Mrs Pamela Jaoko K’Ouko, 50, a senior lecturer in Zoology at Maseno University, was yesterday found dead at Ndanu Falls on River Yala in Gem after a week-long search.
She went missing on Wednesday, December 18, but the family reported the matter to police on Saturday after they failed to trace her, said Kisumu criminal investigations boss Henry Ndondi.
“We tracked her last contacts, which led us to Yala Resort, where her car was parked. We found an elaborate suicide note in it. She must have planned to kill herself at Ndanu Falls, where she was found dead,” he said.
Relatives said the mother of three did not come back home after work on Wednesday and that her phone was switched off and her car could not be traced.
In the note that was found in a diary, the lecturer said she had been struggling to keep her strained marriage together and that she could not cope with the pain of a failed marriage, Mr Ndondi said.
Frequent visits to a marriage counsellor had not helped, the note, which was attached to a newspaper cutting of a suicide story, said, according to the police officer.
In the note, which had her husband’s phone number with instructions that he be contacted in case of anything, she had marked the dates she had visited marriage counsellors in red and blue.“God has given a husband, children and investments. Changed Pamela,” she wrote in the diary.
Her husband, Dr Evan K’Ouko, a radiologist and a former lecturer at Maseno, however, denied the couple had domestic problems, saying: “We did not have any wrangles. Everything was normal.”
Police said Mrs K’Ouko was last seen driving around Yala Town. She asked motorcyclists, commonly known as boda bodas, where she could park her car and they directed her to the nearby Yala Resort.
She then hired one of them to take her to Ndanu Falls on River Yala, saying she was going to conduct research. That was the last time she was seen alive.
The cyclist who took Mrs K’Ouko to the falls on Friday led Dr K’Ouko and CID officers to the exact spot where he had left her.
A thorough search of the area led them to the lecturer’s decomposing body, which was spotted by her uncle, Mr Eliud Owino. The cyclist said the lecturer had asked him to come back for her after 40 minutes.
“I saw her toes stretching out of the water and I quickly concluded she was the one. It has been a traumatising search. I was willing to go any depth to find Mrs K’Ouko, who was my confidant,” said a sobbing Mr Owino.
A shocked Dr K’Ouko recounted his last moments with his wife, saying he had left late for work on the day she disappeared after having breakfast with her.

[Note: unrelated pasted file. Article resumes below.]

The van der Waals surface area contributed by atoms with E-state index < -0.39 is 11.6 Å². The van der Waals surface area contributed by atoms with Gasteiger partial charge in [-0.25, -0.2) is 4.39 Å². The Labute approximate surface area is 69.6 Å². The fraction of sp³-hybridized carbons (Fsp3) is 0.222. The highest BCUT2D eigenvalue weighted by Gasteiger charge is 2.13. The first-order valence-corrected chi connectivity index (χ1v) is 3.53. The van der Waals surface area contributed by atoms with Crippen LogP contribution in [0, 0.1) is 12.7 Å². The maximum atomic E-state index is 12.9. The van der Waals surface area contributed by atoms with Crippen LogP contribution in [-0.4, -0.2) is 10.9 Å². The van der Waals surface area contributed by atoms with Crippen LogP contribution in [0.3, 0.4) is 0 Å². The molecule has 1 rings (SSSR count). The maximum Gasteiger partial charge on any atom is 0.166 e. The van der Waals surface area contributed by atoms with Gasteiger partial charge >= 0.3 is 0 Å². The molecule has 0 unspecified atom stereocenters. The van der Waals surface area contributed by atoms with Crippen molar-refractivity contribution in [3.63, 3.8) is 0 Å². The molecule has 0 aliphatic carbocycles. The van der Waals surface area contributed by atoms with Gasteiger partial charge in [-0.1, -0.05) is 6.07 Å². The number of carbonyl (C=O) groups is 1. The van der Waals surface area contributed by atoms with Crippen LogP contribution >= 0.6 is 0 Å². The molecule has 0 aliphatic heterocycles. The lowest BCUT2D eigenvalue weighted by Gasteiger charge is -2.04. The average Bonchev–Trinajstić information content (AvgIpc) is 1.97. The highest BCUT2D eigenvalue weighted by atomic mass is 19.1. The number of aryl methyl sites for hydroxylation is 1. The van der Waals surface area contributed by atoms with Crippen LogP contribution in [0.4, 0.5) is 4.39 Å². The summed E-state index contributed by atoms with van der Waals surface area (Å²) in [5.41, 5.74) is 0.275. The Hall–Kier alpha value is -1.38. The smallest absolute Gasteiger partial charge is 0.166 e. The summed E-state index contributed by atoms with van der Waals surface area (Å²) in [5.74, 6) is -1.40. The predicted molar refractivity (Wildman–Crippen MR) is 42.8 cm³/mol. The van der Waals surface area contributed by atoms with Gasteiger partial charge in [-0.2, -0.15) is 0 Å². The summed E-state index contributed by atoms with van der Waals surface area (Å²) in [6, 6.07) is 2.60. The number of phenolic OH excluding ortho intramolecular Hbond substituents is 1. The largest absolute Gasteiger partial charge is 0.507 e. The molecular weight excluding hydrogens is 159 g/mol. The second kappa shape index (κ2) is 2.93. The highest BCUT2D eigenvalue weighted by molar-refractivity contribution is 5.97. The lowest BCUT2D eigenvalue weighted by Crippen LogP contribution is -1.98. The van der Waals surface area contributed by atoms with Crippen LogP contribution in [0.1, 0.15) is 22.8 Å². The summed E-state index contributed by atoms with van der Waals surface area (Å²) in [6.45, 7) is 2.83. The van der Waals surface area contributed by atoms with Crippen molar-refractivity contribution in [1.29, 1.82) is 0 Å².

“We had our usual breakfast then I left for work at 8.30am. I am told she left an hour later. In the evening, I waited for her to come back but she never returned,” he said.
The couple had three children — two in university and one in high school.
A family friend, who requested anonymity, said the lecturer had confided that she was facing difficulties in her marriage.
She quoted her saying: “I cannot stand to see my family break up. I’m watching it deteriorate and I’m not happy. I sense doom in it.”
She added that the death came as a shock to her, adding: “I did not, however, suspect that Pamela would do that. She was such a strong lady.”
Mr Philip Ochieng’, the Chief Technologist in the Zoology Department, said the lecturer was in a jovial mood on the Wednesday she disappeared and that he had overheard her saying: “Since the departmental meeting has been postponed, I will take some students’ scripts to mark at home.”
He said the lecturer could not stand to see someone in distress and always had kind words for families in trouble. He added, however, that though the woman was sociable, she was an “unpredictable introvert.”
“You would never read her steps, neither would she over-expose deep issues surrounding her and her family,” he said. “I saw her last open the door to her office. The next thing I heard was about her disappearance.”
Dr Paul Oyieng, another colleague, said she had told them she was unwell and had asked them to supervise the end of semester examinations for her.
“She then turned up for the end of semester meeting at the department. She looked vibrant but a closer look seemed to suggest she had a psychological problem. She was withdrawn,” he said, adding that she had hinted at matrimonial hardships she was going through to a female junior colleague who went through a divorce recently.
Relatives said the zoologist was strong-willed and calm.
“She was a strong woman and a counsellor to us. We are wondering what drove her to her death,” Mr Ben Onyoro, Mrs K’Ouko’s brother, said.